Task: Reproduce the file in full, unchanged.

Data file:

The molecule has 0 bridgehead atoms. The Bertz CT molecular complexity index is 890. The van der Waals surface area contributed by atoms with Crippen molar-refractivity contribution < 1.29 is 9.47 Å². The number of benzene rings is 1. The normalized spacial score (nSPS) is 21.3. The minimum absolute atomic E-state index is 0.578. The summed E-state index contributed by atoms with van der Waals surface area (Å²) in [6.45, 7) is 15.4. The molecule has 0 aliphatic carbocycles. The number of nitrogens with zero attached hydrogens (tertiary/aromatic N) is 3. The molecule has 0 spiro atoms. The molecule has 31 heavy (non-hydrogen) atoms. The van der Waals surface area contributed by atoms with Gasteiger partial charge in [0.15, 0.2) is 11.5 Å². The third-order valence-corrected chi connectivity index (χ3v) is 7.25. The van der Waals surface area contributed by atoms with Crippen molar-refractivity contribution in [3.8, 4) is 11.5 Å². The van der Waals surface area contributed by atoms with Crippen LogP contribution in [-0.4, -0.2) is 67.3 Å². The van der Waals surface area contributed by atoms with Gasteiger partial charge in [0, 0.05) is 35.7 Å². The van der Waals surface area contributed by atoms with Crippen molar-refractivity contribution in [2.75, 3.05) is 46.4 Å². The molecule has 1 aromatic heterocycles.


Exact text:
The molecule has 0 bridgehead atoms. The Bertz CT molecular complexity index is 890. The van der Waals surface area contributed by atoms with Crippen molar-refractivity contribution < 1.29 is 9.47 Å². The number of benzene rings is 1. The normalized spacial score (nSPS) is 21.3. The minimum absolute atomic E-state index is 0.578. The summed E-state index contributed by atoms with van der Waals surface area (Å²) in [6.45, 7) is 15.4. The molecule has 0 aliphatic carbocycles. The number of nitrogens with zero attached hydrogens (tertiary/aromatic N) is 3. The molecule has 0 spiro atoms. The molecule has 31 heavy (non-hydrogen) atoms. The van der Waals surface area contributed by atoms with Gasteiger partial charge in [0.15, 0.2) is 11.5 Å². The third-order valence-corrected chi connectivity index (χ3v) is 7.25. The van der Waals surface area contributed by atoms with Crippen molar-refractivity contribution in [3.8, 4) is 11.5 Å². The van der Waals surface area contributed by atoms with Crippen LogP contribution in [-0.4, -0.2) is 67.3 Å². The van der Waals surface area contributed by atoms with Gasteiger partial charge in [0, 0.05) is 35.7 Å². The van der Waals surface area contributed by atoms with Crippen molar-refractivity contribution in [2.75, 3.05) is 46.4 Å². The molecule has 1 aromatic heterocycles.